‘Walking the Camino’: An agreeable journey | 2 stars
04/17/2014 1:00 PM
04/16/2014 5:25 PM
“Walking the Camino: Six Ways to Santiago,” an agreeable, by-the-numbers documentary about travelers who take a pilgrimage across northern Spain, is a hard film to dislike.
But this homage to the Camino, a world-famous path designed to enhance spiritual enlightenment, plays less like a profound journey and more like a vacation video with good production values.
The story begins as the travelers, all with their own reasons for embarking on the 500-mile trip, gather at the border of Spain, in St. Jean Pied de Fort, France. Their official destination: the city of Santiago de Compostela, on the other side of Spain. It’s a trip that can take four to six weeks, ensuring sore joints, sunburn and second thoughts.
Director Lydia B. Smith follows numerous (too many) characters around, and though most of these folks are pleasant enough, we don’t get a real sense of any of them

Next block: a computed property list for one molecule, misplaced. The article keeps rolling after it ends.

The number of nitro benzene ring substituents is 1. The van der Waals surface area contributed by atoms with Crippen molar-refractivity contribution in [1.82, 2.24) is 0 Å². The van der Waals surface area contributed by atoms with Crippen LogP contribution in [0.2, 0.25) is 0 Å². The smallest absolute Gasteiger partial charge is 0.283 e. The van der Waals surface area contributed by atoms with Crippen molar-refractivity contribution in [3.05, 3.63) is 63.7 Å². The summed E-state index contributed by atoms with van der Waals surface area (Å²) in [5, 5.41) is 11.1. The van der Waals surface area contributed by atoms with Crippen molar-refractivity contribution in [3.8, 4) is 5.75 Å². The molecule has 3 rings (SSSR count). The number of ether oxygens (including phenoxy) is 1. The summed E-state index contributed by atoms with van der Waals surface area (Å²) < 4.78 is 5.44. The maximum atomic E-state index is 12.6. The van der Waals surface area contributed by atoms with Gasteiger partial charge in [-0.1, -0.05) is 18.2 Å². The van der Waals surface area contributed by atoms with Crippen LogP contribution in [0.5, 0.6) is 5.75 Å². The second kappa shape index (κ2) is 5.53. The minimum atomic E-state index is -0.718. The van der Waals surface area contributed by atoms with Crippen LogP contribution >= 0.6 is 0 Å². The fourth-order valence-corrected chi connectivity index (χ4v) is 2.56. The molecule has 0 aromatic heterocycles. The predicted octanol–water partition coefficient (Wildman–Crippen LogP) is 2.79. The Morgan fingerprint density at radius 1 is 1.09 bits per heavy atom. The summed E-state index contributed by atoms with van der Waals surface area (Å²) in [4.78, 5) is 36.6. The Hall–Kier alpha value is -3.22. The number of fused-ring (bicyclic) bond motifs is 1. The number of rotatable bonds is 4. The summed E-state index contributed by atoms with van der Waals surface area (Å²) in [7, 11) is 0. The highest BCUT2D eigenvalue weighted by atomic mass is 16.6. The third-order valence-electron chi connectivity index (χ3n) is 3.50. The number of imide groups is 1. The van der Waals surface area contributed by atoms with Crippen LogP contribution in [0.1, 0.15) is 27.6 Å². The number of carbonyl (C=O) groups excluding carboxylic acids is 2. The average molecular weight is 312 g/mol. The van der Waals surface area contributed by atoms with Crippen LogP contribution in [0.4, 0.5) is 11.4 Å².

before, during or after their arduous journey. Oftentimes we hear about special moments, rather than see them.
Smith lets her subjects enjoy a respectable distance, an honorable strategy that doesn’t always work wonders for this project. Perhaps that is why the pilgrims’ arrival at Santiago de Compostela proves to be anticlimactic.
Nevertheless, this film moves along at a reasonably brisk pace and works well as a primer for the Camino. You may find yourself wanting to visit the popular path yourself.
(At the Tivoli.)
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